Of Climate, Mice, and Men
Michael H. Glantz
25 August 2004
United States has an estimated
Of Climate, Mice and Men
Writing about mice, rats and other rodents --- what they are and what they do --- is a difficult thing to do for a non-expert on rodents. There are billions of them on the face of the Earth and many of them interact with settlements in negative ways. They are disease bearers as are their fleas and other parasites. They are linked to hantavirus, lassa fever, the plague, among other diseases. People in developing countries and poor people in industrialized and agricultural societies are most at risk to negative interactions with rodents. They are most likely to contract diseases from them in various ways. They are the ones whose food supplies are likely to be most accessible to rats and mice.
The focus here is on mice, rats and other rodents and their impacts on grain production. It is widely known that rodents eat large amounts of grain (wheat and maize for example) while much of that grain is in storage facilities. The lion's share of attention and research funds goes to improving crop yields and crop production. Considerably less (though I do not have the numbers) goes to research on ways to reduce grain losses once they have been harvested and stored. If the estimates of experts are anywhere near correct (up to 25% per year's harvest), then the large percentages of post-harvest grains lost to such pests can be sharply reduced. The issue deserves a lot of attention in Africa as well as on other continents.
Of climate and man
Climate variability, extremes and change have direct and indirect costly impacts on society. Innumerable case studies throughout the history of humankind show that societies, nomadic as well as sedentary, industrialized as well as agrarian, recent as well as past, have been in constant conflict with atmospheric processes. Ingenuity has enabled many societies to deal with the extremes, anomalies and changes as best they could. Societies have developed all kinds of ways to cope with the climate characteristics in their region. For example, they have developed air conditioning, refrigeration, irrigation techniques, fertilizers to enhance food production, transportation and even storage facilities as ways to "beat" the natural constraints imposed on them by their regional climate conditions.
Humans have not been the only ones to develop coping mechanisms in the face of a variable if not hostile climate. Rodents and other organisms too have identified pathways to ensure their survival in the natural environment. Rats and mice have learned how to benefit from the agricultural production efforts of humans. Drought-plagued food production as well as abundant harvests are conditions to which rat populations have learned to adapt. Where rodent and human populations come together, it is often the rodents that win: they take a hefty share of the harvest in the post-harvest period. They are the bearers of diseases feared by humans. Under a relatively stable climate regime, we have come to some sort of an awareness of rodent populations, their behavior, their habitats, and their infestations in the built and rural environments. However, global warming of the atmosphere and its regional implications will likely impact the validity of that current understanding. An article in Frontiers in Ecology and the Environment (2003, Vol. 1(7), www.frontiersinecology.org), states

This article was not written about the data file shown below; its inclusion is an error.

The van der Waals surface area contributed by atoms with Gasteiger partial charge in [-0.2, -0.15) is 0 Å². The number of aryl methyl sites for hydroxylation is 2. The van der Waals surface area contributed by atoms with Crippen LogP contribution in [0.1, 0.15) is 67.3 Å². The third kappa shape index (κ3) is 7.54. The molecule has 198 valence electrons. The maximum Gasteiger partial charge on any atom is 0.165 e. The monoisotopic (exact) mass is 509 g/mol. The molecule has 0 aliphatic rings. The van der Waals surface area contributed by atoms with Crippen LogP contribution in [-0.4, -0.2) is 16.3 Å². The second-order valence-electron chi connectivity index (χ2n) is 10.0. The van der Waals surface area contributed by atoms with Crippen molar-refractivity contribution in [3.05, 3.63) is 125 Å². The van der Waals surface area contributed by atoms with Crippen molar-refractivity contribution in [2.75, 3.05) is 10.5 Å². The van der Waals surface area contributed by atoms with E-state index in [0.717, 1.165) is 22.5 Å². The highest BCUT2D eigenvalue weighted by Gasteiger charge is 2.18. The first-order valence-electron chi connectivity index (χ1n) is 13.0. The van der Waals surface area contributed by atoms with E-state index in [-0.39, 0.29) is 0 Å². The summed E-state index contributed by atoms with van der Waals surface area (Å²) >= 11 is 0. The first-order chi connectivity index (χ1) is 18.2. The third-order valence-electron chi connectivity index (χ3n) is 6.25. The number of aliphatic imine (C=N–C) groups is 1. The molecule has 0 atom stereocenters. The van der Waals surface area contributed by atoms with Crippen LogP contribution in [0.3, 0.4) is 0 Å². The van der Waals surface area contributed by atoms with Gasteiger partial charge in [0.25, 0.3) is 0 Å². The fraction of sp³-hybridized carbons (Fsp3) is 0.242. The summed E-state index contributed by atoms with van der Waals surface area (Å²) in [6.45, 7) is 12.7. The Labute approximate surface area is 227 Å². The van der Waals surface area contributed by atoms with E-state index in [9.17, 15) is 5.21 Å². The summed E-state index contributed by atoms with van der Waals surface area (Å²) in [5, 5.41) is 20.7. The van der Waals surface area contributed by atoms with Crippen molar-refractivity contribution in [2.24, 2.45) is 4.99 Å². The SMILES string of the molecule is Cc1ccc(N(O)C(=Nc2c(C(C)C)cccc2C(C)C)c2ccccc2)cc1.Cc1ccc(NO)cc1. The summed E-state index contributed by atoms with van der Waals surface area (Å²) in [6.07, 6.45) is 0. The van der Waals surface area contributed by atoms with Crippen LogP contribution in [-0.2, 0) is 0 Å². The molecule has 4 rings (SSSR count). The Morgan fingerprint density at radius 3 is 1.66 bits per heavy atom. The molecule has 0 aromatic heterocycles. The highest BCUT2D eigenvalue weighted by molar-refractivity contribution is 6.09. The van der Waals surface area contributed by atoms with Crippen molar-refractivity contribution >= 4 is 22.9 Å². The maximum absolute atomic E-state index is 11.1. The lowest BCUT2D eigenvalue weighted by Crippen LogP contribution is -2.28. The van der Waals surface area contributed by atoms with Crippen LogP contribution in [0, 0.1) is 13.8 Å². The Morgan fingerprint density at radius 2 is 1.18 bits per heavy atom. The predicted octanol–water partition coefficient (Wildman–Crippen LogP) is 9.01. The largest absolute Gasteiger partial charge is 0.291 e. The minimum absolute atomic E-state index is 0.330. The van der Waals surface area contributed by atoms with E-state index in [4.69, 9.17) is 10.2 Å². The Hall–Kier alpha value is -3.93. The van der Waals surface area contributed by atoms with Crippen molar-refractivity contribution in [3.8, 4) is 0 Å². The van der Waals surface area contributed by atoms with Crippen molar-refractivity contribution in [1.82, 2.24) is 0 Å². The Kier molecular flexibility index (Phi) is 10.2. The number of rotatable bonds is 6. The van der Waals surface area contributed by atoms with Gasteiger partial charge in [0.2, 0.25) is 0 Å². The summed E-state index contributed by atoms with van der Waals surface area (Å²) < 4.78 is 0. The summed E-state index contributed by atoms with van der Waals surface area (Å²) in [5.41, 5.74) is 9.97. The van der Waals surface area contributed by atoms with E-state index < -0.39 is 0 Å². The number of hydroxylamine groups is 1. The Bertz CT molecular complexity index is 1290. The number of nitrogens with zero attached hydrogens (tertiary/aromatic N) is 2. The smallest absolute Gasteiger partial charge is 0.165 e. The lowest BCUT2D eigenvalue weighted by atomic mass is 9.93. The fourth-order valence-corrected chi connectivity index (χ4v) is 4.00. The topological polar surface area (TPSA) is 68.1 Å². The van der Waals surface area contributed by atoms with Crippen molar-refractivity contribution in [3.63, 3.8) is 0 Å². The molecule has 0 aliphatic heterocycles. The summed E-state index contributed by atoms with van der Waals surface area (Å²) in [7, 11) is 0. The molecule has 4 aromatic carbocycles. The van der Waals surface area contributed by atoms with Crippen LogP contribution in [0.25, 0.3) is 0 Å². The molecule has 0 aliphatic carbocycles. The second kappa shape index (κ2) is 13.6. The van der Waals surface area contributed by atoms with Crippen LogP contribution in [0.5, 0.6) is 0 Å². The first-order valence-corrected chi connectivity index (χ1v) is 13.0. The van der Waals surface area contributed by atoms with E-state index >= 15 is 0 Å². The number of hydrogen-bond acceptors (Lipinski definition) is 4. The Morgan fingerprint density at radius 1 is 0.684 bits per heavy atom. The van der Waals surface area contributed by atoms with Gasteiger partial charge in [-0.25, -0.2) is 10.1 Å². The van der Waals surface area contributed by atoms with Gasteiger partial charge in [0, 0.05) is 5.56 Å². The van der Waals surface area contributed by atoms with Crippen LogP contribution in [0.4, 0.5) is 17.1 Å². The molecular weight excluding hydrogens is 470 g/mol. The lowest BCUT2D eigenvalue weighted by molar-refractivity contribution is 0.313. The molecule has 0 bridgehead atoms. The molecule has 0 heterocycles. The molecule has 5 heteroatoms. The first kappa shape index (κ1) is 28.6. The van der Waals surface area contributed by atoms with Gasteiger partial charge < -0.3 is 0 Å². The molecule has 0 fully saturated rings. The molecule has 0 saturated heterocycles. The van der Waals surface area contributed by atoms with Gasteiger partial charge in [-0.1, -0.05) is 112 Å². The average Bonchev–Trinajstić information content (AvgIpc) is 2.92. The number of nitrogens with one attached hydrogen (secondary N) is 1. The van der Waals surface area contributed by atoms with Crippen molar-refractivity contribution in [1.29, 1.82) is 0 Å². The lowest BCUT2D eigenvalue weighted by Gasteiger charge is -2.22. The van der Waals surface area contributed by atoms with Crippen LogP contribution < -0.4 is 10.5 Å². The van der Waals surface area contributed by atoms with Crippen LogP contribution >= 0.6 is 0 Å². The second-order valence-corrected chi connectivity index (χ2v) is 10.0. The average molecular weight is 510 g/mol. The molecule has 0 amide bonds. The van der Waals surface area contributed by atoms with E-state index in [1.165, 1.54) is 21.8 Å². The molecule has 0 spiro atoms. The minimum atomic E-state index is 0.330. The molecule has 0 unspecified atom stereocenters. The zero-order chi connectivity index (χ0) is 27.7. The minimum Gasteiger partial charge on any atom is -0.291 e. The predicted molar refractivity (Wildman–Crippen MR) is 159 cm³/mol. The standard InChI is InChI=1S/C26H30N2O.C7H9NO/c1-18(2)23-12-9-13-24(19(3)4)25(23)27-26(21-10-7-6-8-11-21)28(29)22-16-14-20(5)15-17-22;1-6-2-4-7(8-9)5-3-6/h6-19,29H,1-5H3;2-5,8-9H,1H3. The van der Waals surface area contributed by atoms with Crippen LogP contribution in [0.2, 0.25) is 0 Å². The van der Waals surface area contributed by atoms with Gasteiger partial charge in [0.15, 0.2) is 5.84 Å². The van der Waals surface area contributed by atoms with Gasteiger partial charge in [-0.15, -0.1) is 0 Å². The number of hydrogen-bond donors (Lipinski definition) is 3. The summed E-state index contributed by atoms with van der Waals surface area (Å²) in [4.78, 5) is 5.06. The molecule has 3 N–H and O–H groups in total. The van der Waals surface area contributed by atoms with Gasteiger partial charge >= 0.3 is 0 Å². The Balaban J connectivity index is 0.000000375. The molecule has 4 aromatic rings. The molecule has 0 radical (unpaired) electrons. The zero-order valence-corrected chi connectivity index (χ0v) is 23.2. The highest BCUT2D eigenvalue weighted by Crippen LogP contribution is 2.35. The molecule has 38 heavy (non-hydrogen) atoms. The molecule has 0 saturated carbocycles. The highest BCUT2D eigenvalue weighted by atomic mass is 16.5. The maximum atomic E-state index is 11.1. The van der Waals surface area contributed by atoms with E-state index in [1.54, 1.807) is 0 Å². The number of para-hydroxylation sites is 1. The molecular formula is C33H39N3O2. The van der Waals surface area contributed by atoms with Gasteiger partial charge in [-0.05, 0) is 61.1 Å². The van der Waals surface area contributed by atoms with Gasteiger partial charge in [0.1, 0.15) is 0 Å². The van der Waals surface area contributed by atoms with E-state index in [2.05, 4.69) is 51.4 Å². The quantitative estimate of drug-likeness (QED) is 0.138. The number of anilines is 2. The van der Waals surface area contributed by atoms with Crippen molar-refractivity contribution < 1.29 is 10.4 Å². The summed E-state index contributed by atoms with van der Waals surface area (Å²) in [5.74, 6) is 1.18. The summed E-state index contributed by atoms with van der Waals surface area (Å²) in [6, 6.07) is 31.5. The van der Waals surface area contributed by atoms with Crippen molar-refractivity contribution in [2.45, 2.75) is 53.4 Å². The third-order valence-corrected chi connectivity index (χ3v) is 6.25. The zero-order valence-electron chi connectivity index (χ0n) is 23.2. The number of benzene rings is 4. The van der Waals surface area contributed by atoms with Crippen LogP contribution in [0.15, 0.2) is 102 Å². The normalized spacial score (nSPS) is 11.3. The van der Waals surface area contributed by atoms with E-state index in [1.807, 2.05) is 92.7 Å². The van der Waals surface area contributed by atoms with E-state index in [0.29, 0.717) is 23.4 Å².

Rising human populations, especially in urban settings, and the demand for increases in food production capability, in addition to increases in rodent populations in a warmer environment, demands increased attention to the various threats that rats and mice pose, for example, for food availability and human health in the future decades.
It is well-known by people who cultivate the land that climate has an influence on the population and behavior of grain-eating mice and other rodents. When crops in the field are abundant, a major increase in the rodent population takes place. Under such conditions, mice and rats become fat and happy. There is a significant loss of grain to rodents in time of plenty, but it is of little concern because there is still plenty of grain to sell at affordable prices in the markets and bazaars.
Under drought conditions, when crops in the field become sharply reduced, the rodent populations tend to become more aggressive in their search for food, not only in homes and grain storage facilities but also in the open fields. The drought of the early 1970s in the West African Sahel generated a lot of concern about rats that were eating the grain right off the crops in open fields, having been driven like local inhabitants to the edge of extreme hunger.